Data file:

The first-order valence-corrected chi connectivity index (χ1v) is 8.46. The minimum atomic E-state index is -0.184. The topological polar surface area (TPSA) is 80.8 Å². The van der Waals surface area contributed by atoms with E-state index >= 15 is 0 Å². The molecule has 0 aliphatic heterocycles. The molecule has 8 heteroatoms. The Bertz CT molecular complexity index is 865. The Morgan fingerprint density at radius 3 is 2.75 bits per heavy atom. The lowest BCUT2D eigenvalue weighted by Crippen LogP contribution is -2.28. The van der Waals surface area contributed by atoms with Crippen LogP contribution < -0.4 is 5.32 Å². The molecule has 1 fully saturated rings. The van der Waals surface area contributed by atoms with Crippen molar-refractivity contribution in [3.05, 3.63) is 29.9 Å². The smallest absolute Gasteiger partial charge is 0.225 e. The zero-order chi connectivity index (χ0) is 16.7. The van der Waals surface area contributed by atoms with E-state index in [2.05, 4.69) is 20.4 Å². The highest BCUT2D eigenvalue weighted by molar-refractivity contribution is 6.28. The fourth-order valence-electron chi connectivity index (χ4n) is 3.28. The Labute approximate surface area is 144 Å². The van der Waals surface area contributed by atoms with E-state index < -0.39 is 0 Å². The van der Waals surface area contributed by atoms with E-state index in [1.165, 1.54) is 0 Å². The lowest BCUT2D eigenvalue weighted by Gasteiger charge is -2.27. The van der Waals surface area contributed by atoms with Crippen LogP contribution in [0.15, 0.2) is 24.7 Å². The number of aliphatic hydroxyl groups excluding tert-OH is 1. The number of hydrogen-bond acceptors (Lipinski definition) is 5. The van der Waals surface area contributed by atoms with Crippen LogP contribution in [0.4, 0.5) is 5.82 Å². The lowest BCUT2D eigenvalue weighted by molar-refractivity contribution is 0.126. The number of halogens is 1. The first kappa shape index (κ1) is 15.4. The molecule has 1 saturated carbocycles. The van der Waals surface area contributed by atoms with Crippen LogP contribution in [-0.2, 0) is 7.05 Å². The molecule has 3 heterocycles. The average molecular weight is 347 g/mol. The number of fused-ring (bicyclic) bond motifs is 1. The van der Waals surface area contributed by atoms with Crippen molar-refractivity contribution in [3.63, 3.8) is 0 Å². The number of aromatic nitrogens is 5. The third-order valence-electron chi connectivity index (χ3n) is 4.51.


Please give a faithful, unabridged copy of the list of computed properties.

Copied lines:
The first-order valence-corrected chi connectivity index (χ1v) is 8.46. The minimum atomic E-state index is -0.184. The topological polar surface area (TPSA) is 80.8 Å². The van der Waals surface area contributed by atoms with E-state index >= 15 is 0 Å². The molecule has 0 aliphatic heterocycles. The molecule has 8 heteroatoms. The Bertz CT molecular complexity index is 865. The Morgan fingerprint density at radius 3 is 2.75 bits per heavy atom. The lowest BCUT2D eigenvalue weighted by Crippen LogP contribution is -2.28. The van der Waals surface area contributed by atoms with Crippen LogP contribution < -0.4 is 5.32 Å². The molecule has 1 fully saturated rings. The van der Waals surface area contributed by atoms with Crippen molar-refractivity contribution in [3.05, 3.63) is 29.9 Å². The smallest absolute Gasteiger partial charge is 0.225 e. The zero-order chi connectivity index (χ0) is 16.7. The van der Waals surface area contributed by atoms with E-state index in [2.05, 4.69) is 20.4 Å². The highest BCUT2D eigenvalue weighted by molar-refractivity contribution is 6.28. The fourth-order valence-electron chi connectivity index (χ4n) is 3.28. The Labute approximate surface area is 144 Å². The van der Waals surface area contributed by atoms with E-state index < -0.39 is 0 Å². The van der Waals surface area contributed by atoms with E-state index in [1.165, 1.54) is 0 Å². The lowest BCUT2D eigenvalue weighted by Gasteiger charge is -2.27. The van der Waals surface area contributed by atoms with Crippen LogP contribution in [0.15, 0.2) is 24.7 Å². The number of aliphatic hydroxyl groups excluding tert-OH is 1. The number of hydrogen-bond acceptors (Lipinski definition) is 5. The van der Waals surface area contributed by atoms with Crippen LogP contribution in [0.4, 0.5) is 5.82 Å². The lowest BCUT2D eigenvalue weighted by molar-refractivity contribution is 0.126. The number of halogens is 1. The first kappa shape index (κ1) is 15.4. The molecule has 1 saturated carbocycles. The van der Waals surface area contributed by atoms with Crippen LogP contribution in [-0.2, 0) is 7.05 Å². The molecule has 3 heterocycles. The average molecular weight is 347 g/mol. The number of fused-ring (bicyclic) bond motifs is 1. The van der Waals surface area contributed by atoms with Crippen molar-refractivity contribution in [3.63, 3.8) is 0 Å². The number of aromatic nitrogens is 5. The third-order valence-electron chi connectivity index (χ3n) is 4.51.